The Western Uyghur Kingdom and Relations with Eastern and Northern Neighbours
(64th Meeting Budapest, 2022)
Inner-Asian languages and cultures were in close exchange and contact. And influences from non-Altaic areas of the West, South and East came into play during the latter half of the first millennium CE. Recent research, also within the framework of PIAC, has shown that the period once called “pre-Turkic” by Willy Bang can now also be documented with linguistic evidence which can be seen as a kind of coexistence of Turkic and Mongolian languages. For the following periods of the steppe realms and the Uighur kingdoms, the feudal relationships come into consideration, which generally document the direction from Turkic to Mongolian. But the opposite direction is also documented.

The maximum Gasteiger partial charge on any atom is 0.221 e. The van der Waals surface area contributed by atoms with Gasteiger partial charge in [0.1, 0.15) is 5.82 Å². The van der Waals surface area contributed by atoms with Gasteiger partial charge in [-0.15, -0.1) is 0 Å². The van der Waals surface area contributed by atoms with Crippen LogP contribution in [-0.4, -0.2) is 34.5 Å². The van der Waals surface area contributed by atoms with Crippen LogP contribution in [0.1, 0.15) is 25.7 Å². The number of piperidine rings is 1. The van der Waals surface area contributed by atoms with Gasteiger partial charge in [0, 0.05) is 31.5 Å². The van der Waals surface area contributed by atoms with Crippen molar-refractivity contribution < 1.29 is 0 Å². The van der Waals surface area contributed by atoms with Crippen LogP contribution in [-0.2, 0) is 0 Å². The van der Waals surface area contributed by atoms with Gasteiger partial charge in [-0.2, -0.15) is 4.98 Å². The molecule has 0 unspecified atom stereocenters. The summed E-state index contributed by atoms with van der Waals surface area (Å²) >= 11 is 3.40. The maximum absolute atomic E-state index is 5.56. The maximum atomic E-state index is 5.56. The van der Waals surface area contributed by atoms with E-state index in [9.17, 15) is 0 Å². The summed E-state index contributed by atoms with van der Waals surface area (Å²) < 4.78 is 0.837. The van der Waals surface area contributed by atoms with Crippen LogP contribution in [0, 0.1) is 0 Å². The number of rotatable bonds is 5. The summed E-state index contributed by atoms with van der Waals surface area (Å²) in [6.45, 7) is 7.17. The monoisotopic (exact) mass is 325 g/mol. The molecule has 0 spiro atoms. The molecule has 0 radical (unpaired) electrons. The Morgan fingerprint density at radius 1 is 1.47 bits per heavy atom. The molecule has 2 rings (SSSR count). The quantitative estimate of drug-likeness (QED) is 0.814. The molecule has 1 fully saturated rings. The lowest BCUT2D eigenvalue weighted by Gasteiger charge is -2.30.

While so far little evidence of borrowings and/or contacts with the other non-Chinese peoples of the North and East, the Tanguts, the Khitan (Liao) or the Jin is known, points of contact can be assumed, especially between Tangut and Uighur Buddhists, as Kōichi Kitsudō’s research has shown. The relations between Uighur and Mongolian Buddhists were particularly close.